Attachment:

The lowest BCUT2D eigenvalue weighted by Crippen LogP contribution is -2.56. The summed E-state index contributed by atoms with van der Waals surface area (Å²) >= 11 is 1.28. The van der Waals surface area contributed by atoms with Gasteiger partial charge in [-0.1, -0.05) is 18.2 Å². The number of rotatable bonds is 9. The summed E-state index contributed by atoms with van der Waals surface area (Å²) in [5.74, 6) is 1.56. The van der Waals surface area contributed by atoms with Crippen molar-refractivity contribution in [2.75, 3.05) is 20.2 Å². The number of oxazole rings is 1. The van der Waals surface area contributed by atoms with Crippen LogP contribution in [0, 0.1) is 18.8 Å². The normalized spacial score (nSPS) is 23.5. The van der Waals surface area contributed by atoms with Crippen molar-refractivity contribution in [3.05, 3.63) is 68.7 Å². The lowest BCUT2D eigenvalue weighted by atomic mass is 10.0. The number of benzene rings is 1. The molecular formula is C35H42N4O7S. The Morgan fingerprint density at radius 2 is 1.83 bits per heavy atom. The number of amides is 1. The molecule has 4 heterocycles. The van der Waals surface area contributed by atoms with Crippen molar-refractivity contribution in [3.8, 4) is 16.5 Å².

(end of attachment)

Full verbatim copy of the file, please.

The lowest BCUT2D eigenvalue weighted by Crippen LogP contribution is -2.56. The summed E-state index contributed by atoms with van der Waals surface area (Å²) >= 11 is 1.28. The van der Waals surface area contributed by atoms with Gasteiger partial charge in [-0.1, -0.05) is 18.2 Å². The number of rotatable bonds is 9. The summed E-state index contributed by atoms with van der Waals surface area (Å²) in [5.74, 6) is 1.56. The van der Waals surface area contributed by atoms with Crippen molar-refractivity contribution in [2.75, 3.05) is 20.2 Å². The number of oxazole rings is 1. The van der Waals surface area contributed by atoms with Crippen LogP contribution in [0, 0.1) is 18.8 Å². The normalized spacial score (nSPS) is 23.5. The van der Waals surface area contributed by atoms with Crippen molar-refractivity contribution in [3.05, 3.63) is 68.7 Å². The lowest BCUT2D eigenvalue weighted by atomic mass is 10.0. The number of benzene rings is 1. The molecular formula is C35H42N4O7S. The Morgan fingerprint density at radius 2 is 1.83 bits per heavy atom. The number of amides is 1. The molecule has 4 heterocycles. The van der Waals surface area contributed by atoms with Crippen molar-refractivity contribution in [3.8, 4) is 16.5 Å².